Oosthuizen looking for 'name' recognition


IRVING, Texas – Louis Oosthuizen has been getting the Rodney Dangerfield treatment lately.

When he showed up to last week’s Players Championship, he pulled into the player lot and parked in the space reserved just for him. Well, sort of.

The attached nameplate read: Larry Oosthuizen.

“I didn’t really realize it until Charl Schwartzel sent me the picture of it,” Oosthuizen said. “They got the last name spelled right, but not even close with the first.”

For a guy who’s accustomed to having everyone get his last name wrong, it provided some ironic hilarity.

And it didn’t end there.

When Oosthuizen showed up to the Byron Nelson Championship, he went to the practice range and heard catcalls of “Larry” from his fellow players.

Again, he didn’t immediately notice the tangible misspelling – until he looked at his golf bag.

The name etched in script read: Larry Oosthuizen.

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“That was Charl again,” he said of his fellow South African, who tweeted a photo of the prank. “He probably had nothing to do, so he had Ping make a bag that said Larry Oosthuizen. I didn’t realize it was on the bag even after Jason Dufner and everyone was giving me some stick. I just laughed. Next thing you know, I looked at the bag and it said Larry Oosthuizen.” 

As it turns out, it might be Oosthuizen who gets the last laugh.

That’s because a third-round 6-under 64 has Larry – sorry, Louis – tied for the lead with Brendon Todd entering the final day.

“Every opportunity I had for birdie I actually made,” he said afterward. “My eye was good today, and I hit a lot of them really close.”

After opening with two bogeys in his first four holes, Oosthuizen peeled off three in a row, then posted a total of five in a back-nine 30 that vaulted him up the leaderboard.

Despite being an Open Championship winner and a Masters Tournament runner-up and a 12-time global champion, Oosthuizen is still seeking his first victory on United States soil.

A little over two years ago, he moved his family to South Florida in an attempt to play the PGA Tour full-time without the strain of international travel. Now that move is on the verge of paying dividends.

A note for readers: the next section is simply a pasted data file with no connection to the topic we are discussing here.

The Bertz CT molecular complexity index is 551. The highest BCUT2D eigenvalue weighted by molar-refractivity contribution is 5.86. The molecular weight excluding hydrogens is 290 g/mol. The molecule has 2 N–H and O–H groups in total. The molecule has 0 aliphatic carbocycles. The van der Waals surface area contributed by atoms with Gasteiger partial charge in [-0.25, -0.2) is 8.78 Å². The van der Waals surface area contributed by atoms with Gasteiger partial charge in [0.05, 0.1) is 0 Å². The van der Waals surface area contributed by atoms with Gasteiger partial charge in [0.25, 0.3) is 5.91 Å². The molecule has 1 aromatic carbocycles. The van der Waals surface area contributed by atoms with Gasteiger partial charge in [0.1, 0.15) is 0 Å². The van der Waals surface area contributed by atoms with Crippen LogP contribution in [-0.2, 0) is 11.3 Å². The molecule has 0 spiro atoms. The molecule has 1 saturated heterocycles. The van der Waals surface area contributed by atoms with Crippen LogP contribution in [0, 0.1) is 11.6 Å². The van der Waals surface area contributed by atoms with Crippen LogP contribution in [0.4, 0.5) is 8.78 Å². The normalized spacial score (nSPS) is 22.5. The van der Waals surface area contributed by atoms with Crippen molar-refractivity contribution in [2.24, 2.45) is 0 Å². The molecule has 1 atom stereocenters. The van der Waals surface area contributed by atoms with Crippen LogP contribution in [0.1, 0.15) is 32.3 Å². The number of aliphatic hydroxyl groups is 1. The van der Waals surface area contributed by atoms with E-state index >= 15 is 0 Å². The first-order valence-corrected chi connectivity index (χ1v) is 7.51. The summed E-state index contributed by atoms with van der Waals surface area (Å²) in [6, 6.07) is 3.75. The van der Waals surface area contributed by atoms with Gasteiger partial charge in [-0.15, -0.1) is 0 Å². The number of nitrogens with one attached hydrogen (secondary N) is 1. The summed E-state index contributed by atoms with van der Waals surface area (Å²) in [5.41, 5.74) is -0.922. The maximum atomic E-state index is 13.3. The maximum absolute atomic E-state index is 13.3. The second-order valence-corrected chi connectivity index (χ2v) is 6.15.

“I wanted to come over here and get familiar more with the Tour and playing a full schedule,” he explained. “It's just taking me a bit longer to really get my game where I want it to be. Hopefully this weekend can kick off something and get my game on the track that I want it to be.”

Part of that untracking has been due to lingering injuries. At this tournament a year ago, he withdrew with a neck issue – one of three withdrawals in a five-tournament span that also included the Open.

While he’s looked 100 percent so far this week, Oosthuizen isn’t convinced he’s quite there yet.

“The last year and a half was really frustrating for me, injury on injury,” he said. “I've been struggling still with lower back injuries and had to withdraw three, four weeks ago when I played in Indonesia. So it's a frustrating season for me so far, because just now and then I really get issues with my back and can't really get to the bottom of it. Working on a few things to see if we can get it sorted out.”

If his health isn’t perfect, his game doesn’t look far off.

In what’s been an all-or-nothing year so far – he has a win at the Volvo Golf Champions and two other top-five finishes, but also five missed cuts in 10 worldwide starts – he’s hoping this week is another all.

Based on his finish of four birdies in the last five holes, he seems ready for that.

“It's always nice finishing a round on a high,” Oosthuizen said. “You sort of feed off that the next morning or the next day and that keeps you going. Tomorrow there is obviously a little bit more pressure on everyone that's in the last groups, but that's great to put yourself in that position and see how you face it and try to get out on top.”

For the guy they’ve all been calling “Larry” for the past two weeks, a victory on Sunday would finally net a little respect.

He should still make sure they get it right on the paycheck.